What, exactly, constitutes false advertising? Who polices this sort of thing, and whose burden is it to prove the allegation is false?

In other words, how the hell can a station get away with claiming that it is the only station where one can hear “Stairway to Heaven”?

Dr. J

Moving away from the radio and to TV for a minute, you know what really gets me? Those ridiculous ads in which SUVs perform completely impossible feats like climbing a vertical cliff, towing an icebreaker through pack ice, or, in the most recent example, towing a large airplane so fast that it rises off the groud.

Hey, fuckers, just because you have “Dramatization” printed in tiny letters at the bottom of the screen doesn’t make this sort of lying acceptable (although, apparently, in legal terms it does).

I just think it’s hilarious that they use the word “dramatization” for that purpose. Shouldn’t a dramatization involve some element of drama rather than being a synonym for “BULLSHIT”?

There’s an ad for some investment scheme that makes the claim (among others) that “weather conditions exist right now in key growing areas worldwide”. Well, no shit! Weather conditions exist everywhere all the time for chrissake.

Recently there were a bunch of billboards in the Dallas area advertising Omega watches, tied in with the release of the movie “007:Die Another Day”. They showed a large picture of Pierce Brosnan portraying James Bond. The ad said, “Pierce Brosnan’s choice”, implying that he endorsed Omega watches. Funny thing, though. About a week later, the signs had all been changed to read, “James Bond’s choice”. Apparently, after wearing Omega watches in the movie, Mr. Brosnan felt they weren’t worth endorsing, and must have demanded his name be removed from the billboards. So, who does Omega pick to endorse their watches? James Bond, a FICTIONAL character. I mean, are their watches so shitty that hey can’t find one famous person to endorse them? WTF? I’m supposed to go buy an Omega watch even though rich actors won’t endorse them? Fuck you, Omega, and the BMW z4 you drove in on!

Yeah, I want to know how Slim-Fast gets away with that commercial that starts out by saying, “Can you lose weight and still live your life?” This woman says something like, “No problem. Slim-Fast made it so easy.” At the bottom of the screen in miniscule print it says “losing weight is not easy” etc, etc, etc.

So is it easy or not? How can they legally make both claims?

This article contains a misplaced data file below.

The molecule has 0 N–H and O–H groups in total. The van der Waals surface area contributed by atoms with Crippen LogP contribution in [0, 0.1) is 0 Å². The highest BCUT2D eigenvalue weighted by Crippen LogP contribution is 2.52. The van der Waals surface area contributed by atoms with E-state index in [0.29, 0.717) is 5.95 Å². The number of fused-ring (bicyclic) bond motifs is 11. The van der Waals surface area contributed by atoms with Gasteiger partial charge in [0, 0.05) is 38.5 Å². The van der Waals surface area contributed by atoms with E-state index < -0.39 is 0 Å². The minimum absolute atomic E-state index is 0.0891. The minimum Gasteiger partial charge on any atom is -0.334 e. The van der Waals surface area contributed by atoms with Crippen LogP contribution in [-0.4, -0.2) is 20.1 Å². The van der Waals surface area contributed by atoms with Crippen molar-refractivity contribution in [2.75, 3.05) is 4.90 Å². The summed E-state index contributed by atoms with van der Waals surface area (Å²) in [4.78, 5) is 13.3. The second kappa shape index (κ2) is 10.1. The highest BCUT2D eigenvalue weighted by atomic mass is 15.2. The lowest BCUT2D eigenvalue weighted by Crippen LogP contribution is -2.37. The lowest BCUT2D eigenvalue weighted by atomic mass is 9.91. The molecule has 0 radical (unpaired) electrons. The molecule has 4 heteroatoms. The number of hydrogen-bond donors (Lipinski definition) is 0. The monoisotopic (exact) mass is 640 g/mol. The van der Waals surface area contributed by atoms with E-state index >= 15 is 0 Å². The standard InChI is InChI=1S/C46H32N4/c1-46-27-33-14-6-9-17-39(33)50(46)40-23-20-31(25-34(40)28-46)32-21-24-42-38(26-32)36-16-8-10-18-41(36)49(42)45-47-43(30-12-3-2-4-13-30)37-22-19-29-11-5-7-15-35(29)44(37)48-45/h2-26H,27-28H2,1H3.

Oh yeah, those weight loss products advertise how easy it is, and how it can work for everyone, then at the bottom of the screen in tiny print ‘results not typical’. Well, if the results are ‘not typical’, then how do they get away with advertising ‘anyone can do it’? If ‘anyone’ could do it, wouldn’t that make the results typical? Geesh. Bastards.

I love the weight loss ads…if you exercise and eat less AND take this miracle pill wrap juice drink you WILL LOSE WEIGHT!!!

And what happens if you do the first two things but not the third?

Hmmm, the one that never fails to irritate me is the movie channels that advertise “Really bad movie premiering on Friday night!”, despite the fact that they’ve been running that bad movie off and on for months. Not to mention the other five or six channels that bought the rights to that movie and have been running it ad nauseum. Obviously one of us has the wrong idea of what “premiere” means.

The local (Atlanta) DJ’s plugged the hell out of this crap. Now Body Solutions is being investigated for fraud and false advertising. Ha!

Sorry I didn’t get back to this sooner. They claim to “name” a star after the person of your choice. Part of the problem is that they have no offcial authority to ‘name’ stars - and there’s no guarantee that two different companies might assign different names to the same star. They say that they register the name/star with the Copyright Office… but I could copyright my grocery list if I wanted to. Meaningless.

The star they name for you is invariably one that is far too faint to see with the naked eye, and would be pretty tricky to spot even with a good telescope. Sometimes the stars aren’t even visible from the location of the ‘buyer’. Some people have reported that some of the stars don’t even exist!

So for your money you get a certificate and a map with a dot on it that you can’t find and isn’t really named after you. We in the planetarium business have to tread very lightly when dealing with people who come in wanting to see the star they had named after their dear departed grandmother.

But woe to those who call them a ‘scam’, for they have lawyers.

The International Star Registry is definitely one of the things I hate hearing advertised; it is such a blatant rip-off. They’ve been around for a while. Cecil’s column on the ISR was written in 1988.